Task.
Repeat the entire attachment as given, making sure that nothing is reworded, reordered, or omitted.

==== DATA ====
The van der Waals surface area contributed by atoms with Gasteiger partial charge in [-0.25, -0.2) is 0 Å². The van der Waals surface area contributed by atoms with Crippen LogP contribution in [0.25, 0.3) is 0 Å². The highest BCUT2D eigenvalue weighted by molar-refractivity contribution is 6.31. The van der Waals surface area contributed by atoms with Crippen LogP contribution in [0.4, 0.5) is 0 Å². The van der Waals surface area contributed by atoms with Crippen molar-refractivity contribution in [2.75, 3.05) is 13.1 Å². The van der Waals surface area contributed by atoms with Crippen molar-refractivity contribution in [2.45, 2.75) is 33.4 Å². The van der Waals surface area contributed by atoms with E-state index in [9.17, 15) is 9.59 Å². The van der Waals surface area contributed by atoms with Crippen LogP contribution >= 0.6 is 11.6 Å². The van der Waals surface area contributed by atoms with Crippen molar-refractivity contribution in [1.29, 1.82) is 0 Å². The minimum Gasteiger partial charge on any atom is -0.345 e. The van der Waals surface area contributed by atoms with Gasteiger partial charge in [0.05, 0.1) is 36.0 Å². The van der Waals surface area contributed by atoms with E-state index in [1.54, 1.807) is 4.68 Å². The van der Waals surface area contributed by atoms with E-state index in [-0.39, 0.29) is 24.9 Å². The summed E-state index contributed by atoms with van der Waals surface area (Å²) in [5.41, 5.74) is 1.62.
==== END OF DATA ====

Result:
The van der Waals surface area contributed by atoms with Gasteiger partial charge in [-0.25, -0.2) is 0 Å². The van der Waals surface area contributed by atoms with Crippen LogP contribution in [0.25, 0.3) is 0 Å². The highest BCUT2D eigenvalue weighted by molar-refractivity contribution is 6.31. The van der Waals surface area contributed by atoms with Crippen LogP contribution in [0.4, 0.5) is 0 Å². The van der Waals surface area contributed by atoms with Crippen molar-refractivity contribution in [2.75, 3.05) is 13.1 Å². The van der Waals surface area contributed by atoms with Crippen molar-refractivity contribution in [2.45, 2.75) is 33.4 Å². The van der Waals surface area contributed by atoms with E-state index in [9.17, 15) is 9.59 Å². The van der Waals surface area contributed by atoms with Crippen LogP contribution >= 0.6 is 11.6 Å². The van der Waals surface area contributed by atoms with Crippen molar-refractivity contribution in [1.29, 1.82) is 0 Å². The minimum Gasteiger partial charge on any atom is -0.345 e. The van der Waals surface area contributed by atoms with Gasteiger partial charge in [0.05, 0.1) is 36.0 Å². The van der Waals surface area contributed by atoms with E-state index in [1.54, 1.807) is 4.68 Å². The van der Waals surface area contributed by atoms with E-state index in [-0.39, 0.29) is 24.9 Å². The summed E-state index contributed by atoms with van der Waals surface area (Å²) in [5.41, 5.74) is 1.62.